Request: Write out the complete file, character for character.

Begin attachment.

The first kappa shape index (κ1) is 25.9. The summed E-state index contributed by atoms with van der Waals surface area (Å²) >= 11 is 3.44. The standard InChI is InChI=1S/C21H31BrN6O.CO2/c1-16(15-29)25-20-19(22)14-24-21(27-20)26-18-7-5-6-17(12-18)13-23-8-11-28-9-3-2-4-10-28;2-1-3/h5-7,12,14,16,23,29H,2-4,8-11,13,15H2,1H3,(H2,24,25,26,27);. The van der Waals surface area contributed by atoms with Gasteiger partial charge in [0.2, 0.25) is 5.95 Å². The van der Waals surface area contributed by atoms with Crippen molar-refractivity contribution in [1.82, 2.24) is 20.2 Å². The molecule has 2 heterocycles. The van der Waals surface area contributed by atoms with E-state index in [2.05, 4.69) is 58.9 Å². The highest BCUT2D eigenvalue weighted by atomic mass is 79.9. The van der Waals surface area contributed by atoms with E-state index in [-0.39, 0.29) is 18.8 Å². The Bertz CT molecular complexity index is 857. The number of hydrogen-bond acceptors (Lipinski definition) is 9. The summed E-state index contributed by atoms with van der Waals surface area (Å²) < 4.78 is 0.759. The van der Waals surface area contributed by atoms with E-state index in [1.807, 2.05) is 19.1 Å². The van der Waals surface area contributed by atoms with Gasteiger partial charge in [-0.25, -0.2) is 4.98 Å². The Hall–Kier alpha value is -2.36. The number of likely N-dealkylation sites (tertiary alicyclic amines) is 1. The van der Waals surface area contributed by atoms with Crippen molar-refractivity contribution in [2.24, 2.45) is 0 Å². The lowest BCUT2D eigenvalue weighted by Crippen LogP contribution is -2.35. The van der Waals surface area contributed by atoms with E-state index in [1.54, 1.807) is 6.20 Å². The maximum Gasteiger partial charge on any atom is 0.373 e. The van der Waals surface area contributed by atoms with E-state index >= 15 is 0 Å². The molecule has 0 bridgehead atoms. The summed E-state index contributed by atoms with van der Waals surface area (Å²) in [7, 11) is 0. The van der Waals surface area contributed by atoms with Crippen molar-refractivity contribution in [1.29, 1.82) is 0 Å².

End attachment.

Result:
The first kappa shape index (κ1) is 25.9. The summed E-state index contributed by atoms with van der Waals surface area (Å²) >= 11 is 3.44. The standard InChI is InChI=1S/C21H31BrN6O.CO2/c1-16(15-29)25-20-19(22)14-24-21(27-20)26-18-7-5-6-17(12-18)13-23-8-11-28-9-3-2-4-10-28;2-1-3/h5-7,12,14,16,23,29H,2-4,8-11,13,15H2,1H3,(H2,24,25,26,27);. The van der Waals surface area contributed by atoms with Gasteiger partial charge in [0.2, 0.25) is 5.95 Å². The van der Waals surface area contributed by atoms with Crippen molar-refractivity contribution in [1.82, 2.24) is 20.2 Å². The molecule has 2 heterocycles. The van der Waals surface area contributed by atoms with E-state index in [2.05, 4.69) is 58.9 Å². The highest BCUT2D eigenvalue weighted by atomic mass is 79.9. The van der Waals surface area contributed by atoms with E-state index in [-0.39, 0.29) is 18.8 Å². The Bertz CT molecular complexity index is 857. The number of hydrogen-bond acceptors (Lipinski definition) is 9. The summed E-state index contributed by atoms with van der Waals surface area (Å²) < 4.78 is 0.759. The van der Waals surface area contributed by atoms with E-state index in [1.807, 2.05) is 19.1 Å². The van der Waals surface area contributed by atoms with Gasteiger partial charge in [-0.25, -0.2) is 4.98 Å². The Hall–Kier alpha value is -2.36. The number of likely N-dealkylation sites (tertiary alicyclic amines) is 1. The van der Waals surface area contributed by atoms with Crippen molar-refractivity contribution in [2.24, 2.45) is 0 Å². The lowest BCUT2D eigenvalue weighted by Crippen LogP contribution is -2.35. The van der Waals surface area contributed by atoms with E-state index in [1.54, 1.807) is 6.20 Å². The maximum Gasteiger partial charge on any atom is 0.373 e. The van der Waals surface area contributed by atoms with E-state index >= 15 is 0 Å². The molecule has 0 bridgehead atoms. The summed E-state index contributed by atoms with van der Waals surface area (Å²) in [7, 11) is 0. The van der Waals surface area contributed by atoms with Crippen molar-refractivity contribution in [1.29, 1.82) is 0 Å².